On Jan. 28, 2005, Peacock attacked his girlfriend in a Madison parking lot. He pulled her from the car and forced her into his truck. He then beat the living shit out of her and dumped her in the parking lot on Atlas Avenue.
Peacock reportedly saw her in a vehicle with another man and accused her of cheating. His girlfriend told the police that he also grabbed her neck during the attack and tried to strangle her.
Peacock was released on a $2,000 bail pending further proceedings in the case; Stephen Peacock, residing in Darlington, then posted his bail.
A few years later, Janesville police arrested David Peacock on a fifth OWI (Operating while intoxicated) charge in 2014.
In June 2015, Iowa Cold Cases received a tip saying David Peacock used his own vehicle the night Arensdorf went missing, but had instead borrowed his sister’s pick-up truck. The tipster also provided the current aliases used by the brothers, the names of their respective employers, and identified the location where the brothers allegedly buried Arensdorf’s body. Iowa Cold Cases forwarded the information to Dubuque Police Department investigators.Jody Ewing, IowaColdCases.org
In 2020, cold case investigators from Iowa Major Crime Unit searched the basement of Knicker’s. However, police have never revealed the outcome. The case is still active but remains unsolved.
The family erected a billboard with Arensdorf’s picture and the message, “The time is now! 20 years gone, but not forgotten. There was also a number to call with information.
If you have any information regarding Arensdorf’s disappearance, please call (563) 589-4429.
TRUE CRIME DIVA’S THOUGHTS
I think someone or more than one person killed Crystal after she disappeared from Knicker’s. The consensus on her disappearance is that the Peacock brothers took her somewhere and raped and killed her. If they did, I would wager they buried her body in a desolate location or dumped it in the nearby Mississippi River. It’s unclear if police searched the river.
I could not find any pictures of the brothers, but both still reside in Wisconsin and are now in their 50s.
The brothers could have told Crystal they would give her a ride to East Dubuque. Instead, they took her elsewhere and killed her. There is no doubt that David Peacock is a violent man, and Stephen Peacock likely does anything for him, a puppy on a leash, if you will.
What time did Crystal and her friend arrive at Knicker’s? When did the friend leave the bar? What time did Barb Beam’s coworkers leave to go to the same damn place Crystal wanted to visit? Why didn’t she go with them to East Dubuque?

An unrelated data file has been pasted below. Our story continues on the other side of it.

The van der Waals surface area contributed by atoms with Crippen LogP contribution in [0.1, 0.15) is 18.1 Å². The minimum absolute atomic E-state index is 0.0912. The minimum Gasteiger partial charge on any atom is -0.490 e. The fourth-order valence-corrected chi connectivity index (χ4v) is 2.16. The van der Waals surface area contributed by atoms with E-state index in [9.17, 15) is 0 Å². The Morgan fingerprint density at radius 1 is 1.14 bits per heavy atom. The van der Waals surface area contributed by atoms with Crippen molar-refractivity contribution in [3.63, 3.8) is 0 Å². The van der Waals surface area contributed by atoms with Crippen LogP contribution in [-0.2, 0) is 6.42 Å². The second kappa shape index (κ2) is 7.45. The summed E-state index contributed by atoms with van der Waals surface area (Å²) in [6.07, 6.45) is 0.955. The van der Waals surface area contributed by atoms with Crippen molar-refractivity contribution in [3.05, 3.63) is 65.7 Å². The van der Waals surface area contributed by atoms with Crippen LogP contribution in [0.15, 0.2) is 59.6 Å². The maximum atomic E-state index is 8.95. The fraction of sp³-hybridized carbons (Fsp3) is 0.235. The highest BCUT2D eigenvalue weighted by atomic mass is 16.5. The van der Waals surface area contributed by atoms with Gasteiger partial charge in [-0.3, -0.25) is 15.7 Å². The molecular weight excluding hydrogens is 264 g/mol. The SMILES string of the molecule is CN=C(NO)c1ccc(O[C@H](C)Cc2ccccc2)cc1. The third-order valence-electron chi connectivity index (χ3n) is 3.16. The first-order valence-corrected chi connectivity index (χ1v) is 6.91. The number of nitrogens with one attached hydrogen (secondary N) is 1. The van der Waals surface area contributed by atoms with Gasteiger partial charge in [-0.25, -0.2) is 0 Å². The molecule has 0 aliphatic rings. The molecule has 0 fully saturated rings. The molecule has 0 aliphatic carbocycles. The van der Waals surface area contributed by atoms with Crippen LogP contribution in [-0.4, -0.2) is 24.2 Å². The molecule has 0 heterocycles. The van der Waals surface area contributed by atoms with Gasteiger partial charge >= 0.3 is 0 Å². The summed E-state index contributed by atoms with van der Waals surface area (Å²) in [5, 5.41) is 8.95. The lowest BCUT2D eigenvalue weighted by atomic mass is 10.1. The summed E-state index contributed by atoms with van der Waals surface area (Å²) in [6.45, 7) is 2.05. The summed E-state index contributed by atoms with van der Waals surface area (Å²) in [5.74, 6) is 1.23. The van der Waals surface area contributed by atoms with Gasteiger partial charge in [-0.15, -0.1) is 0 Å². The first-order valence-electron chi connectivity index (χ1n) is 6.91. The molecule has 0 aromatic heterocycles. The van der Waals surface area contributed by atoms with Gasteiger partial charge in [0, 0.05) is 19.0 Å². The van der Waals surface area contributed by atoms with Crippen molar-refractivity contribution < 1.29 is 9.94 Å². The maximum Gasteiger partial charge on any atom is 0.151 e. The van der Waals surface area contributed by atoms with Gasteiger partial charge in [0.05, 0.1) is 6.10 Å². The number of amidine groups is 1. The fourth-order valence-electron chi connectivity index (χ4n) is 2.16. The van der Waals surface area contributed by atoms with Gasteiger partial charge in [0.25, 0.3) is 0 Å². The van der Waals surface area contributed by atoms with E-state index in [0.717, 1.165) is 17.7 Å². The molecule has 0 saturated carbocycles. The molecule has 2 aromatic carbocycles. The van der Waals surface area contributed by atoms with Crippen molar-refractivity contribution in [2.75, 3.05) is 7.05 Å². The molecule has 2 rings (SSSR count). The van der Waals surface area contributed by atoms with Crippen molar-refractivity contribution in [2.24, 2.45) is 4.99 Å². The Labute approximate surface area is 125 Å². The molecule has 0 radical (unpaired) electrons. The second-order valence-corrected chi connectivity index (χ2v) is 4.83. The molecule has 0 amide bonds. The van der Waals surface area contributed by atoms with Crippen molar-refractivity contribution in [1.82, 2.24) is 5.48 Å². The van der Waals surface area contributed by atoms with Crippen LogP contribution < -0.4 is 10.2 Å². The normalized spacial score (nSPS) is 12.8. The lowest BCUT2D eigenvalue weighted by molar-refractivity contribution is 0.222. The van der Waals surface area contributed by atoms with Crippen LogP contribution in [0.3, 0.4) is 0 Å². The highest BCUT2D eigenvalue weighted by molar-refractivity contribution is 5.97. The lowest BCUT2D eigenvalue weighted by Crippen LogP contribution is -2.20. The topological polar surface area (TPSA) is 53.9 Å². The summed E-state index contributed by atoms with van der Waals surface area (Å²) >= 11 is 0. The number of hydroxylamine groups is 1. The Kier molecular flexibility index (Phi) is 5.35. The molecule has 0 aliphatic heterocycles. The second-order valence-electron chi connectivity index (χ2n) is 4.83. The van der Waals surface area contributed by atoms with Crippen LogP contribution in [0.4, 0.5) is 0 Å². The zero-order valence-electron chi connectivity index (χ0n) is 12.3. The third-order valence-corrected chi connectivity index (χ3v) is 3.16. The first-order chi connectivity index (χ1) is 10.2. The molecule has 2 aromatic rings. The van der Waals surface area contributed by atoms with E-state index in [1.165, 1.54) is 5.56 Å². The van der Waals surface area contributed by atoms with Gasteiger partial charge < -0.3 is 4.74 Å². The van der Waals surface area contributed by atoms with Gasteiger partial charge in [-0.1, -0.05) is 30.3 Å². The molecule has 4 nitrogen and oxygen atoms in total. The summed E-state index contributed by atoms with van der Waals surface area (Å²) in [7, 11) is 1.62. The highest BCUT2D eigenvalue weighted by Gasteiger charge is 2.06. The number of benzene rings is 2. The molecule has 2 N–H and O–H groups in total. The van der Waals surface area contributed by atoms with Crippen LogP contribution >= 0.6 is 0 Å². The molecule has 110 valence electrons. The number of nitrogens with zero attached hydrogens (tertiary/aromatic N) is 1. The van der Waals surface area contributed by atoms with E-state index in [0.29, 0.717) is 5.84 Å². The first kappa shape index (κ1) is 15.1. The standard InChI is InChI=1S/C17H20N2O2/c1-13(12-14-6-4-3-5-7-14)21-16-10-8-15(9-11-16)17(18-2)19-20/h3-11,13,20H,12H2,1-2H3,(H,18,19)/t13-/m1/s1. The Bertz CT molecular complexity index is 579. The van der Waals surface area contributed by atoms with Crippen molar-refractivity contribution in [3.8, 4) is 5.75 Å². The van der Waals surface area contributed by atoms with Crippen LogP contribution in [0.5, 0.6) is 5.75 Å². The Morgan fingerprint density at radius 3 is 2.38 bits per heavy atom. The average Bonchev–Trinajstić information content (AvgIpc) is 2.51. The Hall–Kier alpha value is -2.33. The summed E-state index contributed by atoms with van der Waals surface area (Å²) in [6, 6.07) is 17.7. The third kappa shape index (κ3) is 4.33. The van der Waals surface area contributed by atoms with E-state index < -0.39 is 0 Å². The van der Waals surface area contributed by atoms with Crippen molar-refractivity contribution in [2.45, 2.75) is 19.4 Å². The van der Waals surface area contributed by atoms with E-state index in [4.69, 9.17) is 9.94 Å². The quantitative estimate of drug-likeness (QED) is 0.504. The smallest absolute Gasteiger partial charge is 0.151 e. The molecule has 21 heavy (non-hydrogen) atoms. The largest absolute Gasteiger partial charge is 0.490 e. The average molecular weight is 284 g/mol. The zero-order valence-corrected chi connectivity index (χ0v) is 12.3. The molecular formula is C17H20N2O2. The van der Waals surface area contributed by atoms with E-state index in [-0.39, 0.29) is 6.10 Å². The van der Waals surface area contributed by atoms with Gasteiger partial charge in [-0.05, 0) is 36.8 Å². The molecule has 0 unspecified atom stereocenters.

Bar patrons claim they never saw Crystal leave Knicker’s, and she had left her keys and money behind, suggesting she actually never left the bar or was in a hurry when she did leave.
At first, I didn’t believe that nobody had seen her leave. But then I read how busy Dubuque is during the Fourth of July holiday, so Knicker’s was likely packed that night.
Mootz claimed he and Crystal were going to share a cab to East Dubuque, where bars stay open past 3 a.m. Mootz lived in Dubuque, so he must have been planning to go to a bar or strip club in East Dubuque.
Sinsinawa Street, aka “Sin Street” in East Dubuque, had several bars and strip clubs. I guess that one of the bars, Mulgrew’s, has been around for decades and stays open until 3:30 a.m. Many college students leave Dubuque bars and head to the ones across the river because they are still open after 2 a.m.
Mootz is at least 20 years older than Crystal and had served her alcohol. I’m assuming investigators questioned him because they charged him with serving a minor. But I’m always suspicious of people when they are the last to see a missing person.
Usually, the closer it gets to the last call for alcohol, people start leaving. If Crystal had planned to share a cab with Mootz, why would she have gone with the Peacock brothers? That does not make sense. And why would she leave her keys and money behind? Was she intoxicated? Probably, so she might have forgotten about them.
I want to know what keys she had in her possession, though. Before going to Knicker’s on July 3, Crystal told her sister she could drive her car anytime and left the vehicle with Puetsch. That surprised Puetsch because Crystal had never let her drive the car before. After all, it was “her baby.”
Puetsch later drove the car home because she did not want her sister driving intoxicated. Wouldn’t Crystal’s house keys be on the chain with her car keys?
I find it interesting that Crystal and her boyfriend argued on the night of her disappearance. Over what? Why did the police rule him out? Where was he when Crystal called from Knicker’s? Did she leave a voicemail telling him she was going to East Dubuque? Why did he not return her call until after closing time?
I hope investigators will one day arrest Crystal’s killer(s). With advances in DNA technology, it is very possible.